Celebrating the Annunciation and Incarnation











The early church believed that celebrating the Annunciation/Incarnation fit perfectly within the Lenten celebration of sacrifice and mortification. The Catholic Encyclopedia states: “Although in olden times most of the churches kept no feast in Lent, the Greek Church in the Trullan Synod (in 692; can. 52) made an exception in favour of the Annunciation.”    Although I admit that it is possible to arrive at other possible interpretations, I do not see how it would be possible to maintain the position that the early church believed the celebration of the Annunciation and Incarnation interfered with the Lenten celebration or was somehow liturgically unacceptable or  incompatible with this season of self sacrifice.

John 2:4-5
“And Jesus said to her, ‘O woman, what have you to do with me? My hour has not yet come.’ His mother said to the servants, ‘Do whatever he tells you.’ ”


Personally, I find little consolation in those overly sweet meditations that say how Jesus and Mary stared into each other’s eyes and how they happily drew consolation from one another.  Jesus was going to His death, a very real death.  No son wants to see his mother suffer and cry.  And no mother is going to find earthly consolation with the prospect of her only son going to his death.  To white wash His and her suffering is unrealistic and in my opinion unwise.


“This feast (Annunciation) was always a holy day of obligation in the Universal Church. As such it was abrogated first for France and the French dependencies, 9 April, 1802 ... Although no octaves are permitted in Lent, the Dioceses of Loreto and of the Province of Venice, the Carmelites, Dominicans, Servites, and Redemptorists, celebrate this feast with an octave.”
Catholic Encyclopedia




“Childbirth usually occurs about 38 weeks from fertilization ...
The expected date of delivery (EDD) is 40 weeks counting from the first day of the last menstrual period (LMP), and birth usually occurs between 37 and 42 weeks.  The actual pregnancy duration is typically 38 weeks after conception. Though pregnancy begins at conception, it is more convenient to date from the first day of a woman's last menstrual period …
Pregnancy is considered ‘at term’ when gestation attains 37 complete weeks but is less than 42 (between 259 and 294 days since LMP).”

“The World Health Organization defines normal term for delivery as between 37 weeks and 42 weeks” (from last menstrual period which is about 2 weeks prior to fertilization.)

See Wikipedia.



Our current calendar moves the Solemnity of the Annunciation from the March 25th date 34% of the time.  26% of the time it is moved six to fifteen days ahead to the eighth day after Easter, and on some occasions as late as April 9. 

Relevant Christological Feasts
When Easter falls on the date in the first column --   March 25 falls on the following Christological Feast in 2nd column and consequently the Annunciation is pushed forward.

March  22   -   Easter. Wednesday
March  23   -   E. Tuesday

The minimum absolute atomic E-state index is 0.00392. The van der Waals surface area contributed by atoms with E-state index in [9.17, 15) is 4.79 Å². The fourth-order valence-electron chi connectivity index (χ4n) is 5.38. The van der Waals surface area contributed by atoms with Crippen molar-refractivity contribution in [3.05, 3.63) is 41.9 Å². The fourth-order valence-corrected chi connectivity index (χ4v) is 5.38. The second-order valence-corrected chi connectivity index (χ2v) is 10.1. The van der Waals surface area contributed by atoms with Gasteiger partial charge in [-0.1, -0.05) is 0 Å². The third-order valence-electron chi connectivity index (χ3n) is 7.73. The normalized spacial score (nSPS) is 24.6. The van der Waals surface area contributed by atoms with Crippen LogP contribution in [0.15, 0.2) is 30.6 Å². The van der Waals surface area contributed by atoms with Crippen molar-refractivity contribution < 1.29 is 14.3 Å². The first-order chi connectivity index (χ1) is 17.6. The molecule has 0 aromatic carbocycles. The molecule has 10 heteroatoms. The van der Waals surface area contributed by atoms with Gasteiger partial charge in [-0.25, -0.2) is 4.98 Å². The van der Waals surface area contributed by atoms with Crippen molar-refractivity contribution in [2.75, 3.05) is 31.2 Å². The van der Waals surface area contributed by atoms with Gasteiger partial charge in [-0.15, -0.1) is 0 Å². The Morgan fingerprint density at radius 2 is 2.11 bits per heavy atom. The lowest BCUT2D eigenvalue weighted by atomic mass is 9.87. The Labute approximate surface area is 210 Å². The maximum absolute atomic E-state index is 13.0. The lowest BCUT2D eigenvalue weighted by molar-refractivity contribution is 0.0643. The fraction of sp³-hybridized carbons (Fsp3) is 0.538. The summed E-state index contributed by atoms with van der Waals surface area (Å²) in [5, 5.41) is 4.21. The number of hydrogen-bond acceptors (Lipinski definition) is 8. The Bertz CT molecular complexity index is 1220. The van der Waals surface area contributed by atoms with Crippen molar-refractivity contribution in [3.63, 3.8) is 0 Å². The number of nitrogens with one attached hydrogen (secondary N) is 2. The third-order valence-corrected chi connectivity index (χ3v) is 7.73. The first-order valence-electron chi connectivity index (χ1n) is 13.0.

March  24   -   E. Monday
March  25   -   Easter
March  26   -   Holy Saturday
March  27   -   Good Friday
March  28   -   Holy Thursday
March  29   -   Wednesday of Holy Week
March  30   -   Tuesday of Holy Week
March   31  -   Monday of Holy Week
April       1  -    Passion (Palm) Sunday
April      8   -    Fifth Sunday of Lent
April     15  -    Fourth Sunday of Lent
April     22  -    Third Sunday of Lent


on this
Date         On these Years

3/22    No occurrences for the time span considered
3/23    1913 2008 
3/24    1940 
3/25    1883 1894 1951 2035 2046 2103 
3/26    1967 1978 1989 2062 2073 2084 2119 
3/27    1910 1921 1932 2005 2016 
3/28    1875 1880 1937 1948 2027 2032 2100 
3/29    1891 1959 1964 1970 2043 2054 2065 2111 2116 2122 
3/30    1902 1975 1986 1997 2059 2070 2081 2092 
3/31    1907 1918 1929 1991 2002 2013 2024 2086 2097 
4/1     1877 1888 1923 1934 1945 1956 2018 2029 2040 2108 
4/8     1917 1928 2007 2012 2091 
4/15    1900 1906 1979 1990 2001 2063 2074 2085 2096 
4/22    1962 1973 1984 2057 2068 2114 

From the chart above we can list the years on which March 25th falls on a Christological Feast.  When Easter falls on April 8, 15, or 22 the Annunciation is moved one day forward. This happens 8% of the time.  When the Annunciation falls on the other Christological Feasts, and this happens when Easter falls between March 22nd and April 1st, the Annunciation is moved to the 8th day after Easter.  This happens 65 times during 250 years considered (1875 through 2124 AD) or 26% of the time.  The total number of times the Annunciation is moved during the 250 year span is 85 times or 34% of the time.

“If this feast falls within Holy Week or Easter Week, its office is transferred to the Monday after the octave of Easter.” Catholic Encyclopedia

Also if the feast falls on a Lenten Sunday it is moved forward one day.

See more details on the CALCULATIONS  WEB  PAGE



Matthew 26:33
“Peter declared to him, ‘Though they all fall away because of you, I will never fall away.’ ”